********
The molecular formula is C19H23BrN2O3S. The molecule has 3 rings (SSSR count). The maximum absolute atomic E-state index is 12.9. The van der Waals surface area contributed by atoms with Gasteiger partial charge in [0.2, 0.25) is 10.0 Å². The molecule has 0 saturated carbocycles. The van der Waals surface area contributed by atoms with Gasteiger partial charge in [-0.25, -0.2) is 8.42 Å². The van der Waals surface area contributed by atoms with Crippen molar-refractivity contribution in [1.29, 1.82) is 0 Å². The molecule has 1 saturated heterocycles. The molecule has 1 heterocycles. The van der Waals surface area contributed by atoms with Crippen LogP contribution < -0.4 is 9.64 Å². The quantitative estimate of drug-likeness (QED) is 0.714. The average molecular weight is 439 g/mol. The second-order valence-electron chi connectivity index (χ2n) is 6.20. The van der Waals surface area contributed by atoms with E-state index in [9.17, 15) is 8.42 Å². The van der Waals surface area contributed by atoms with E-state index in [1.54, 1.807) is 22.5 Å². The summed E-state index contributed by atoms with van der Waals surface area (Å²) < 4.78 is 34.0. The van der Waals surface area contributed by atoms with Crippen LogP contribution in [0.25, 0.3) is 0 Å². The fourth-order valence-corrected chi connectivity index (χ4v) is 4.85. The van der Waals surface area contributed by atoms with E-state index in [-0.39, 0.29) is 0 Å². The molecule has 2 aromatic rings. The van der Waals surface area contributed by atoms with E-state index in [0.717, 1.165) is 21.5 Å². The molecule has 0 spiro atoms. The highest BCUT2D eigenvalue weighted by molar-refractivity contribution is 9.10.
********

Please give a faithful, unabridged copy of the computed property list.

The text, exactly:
The molecular formula is C19H23BrN2O3S. The molecule has 3 rings (SSSR count). The maximum absolute atomic E-state index is 12.9. The van der Waals surface area contributed by atoms with Gasteiger partial charge in [0.2, 0.25) is 10.0 Å². The molecule has 0 saturated carbocycles. The van der Waals surface area contributed by atoms with Gasteiger partial charge in [-0.25, -0.2) is 8.42 Å². The van der Waals surface area contributed by atoms with Crippen molar-refractivity contribution in [1.29, 1.82) is 0 Å². The molecule has 1 saturated heterocycles. The molecule has 1 heterocycles. The van der Waals surface area contributed by atoms with Crippen LogP contribution < -0.4 is 9.64 Å². The quantitative estimate of drug-likeness (QED) is 0.714. The average molecular weight is 439 g/mol. The second-order valence-electron chi connectivity index (χ2n) is 6.20. The van der Waals surface area contributed by atoms with E-state index in [9.17, 15) is 8.42 Å². The van der Waals surface area contributed by atoms with E-state index in [1.54, 1.807) is 22.5 Å². The summed E-state index contributed by atoms with van der Waals surface area (Å²) < 4.78 is 34.0. The van der Waals surface area contributed by atoms with Crippen LogP contribution in [0.25, 0.3) is 0 Å². The fourth-order valence-corrected chi connectivity index (χ4v) is 4.85. The van der Waals surface area contributed by atoms with E-state index in [-0.39, 0.29) is 0 Å². The molecule has 2 aromatic rings. The van der Waals surface area contributed by atoms with E-state index in [0.717, 1.165) is 21.5 Å². The molecule has 0 spiro atoms. The highest BCUT2D eigenvalue weighted by molar-refractivity contribution is 9.10.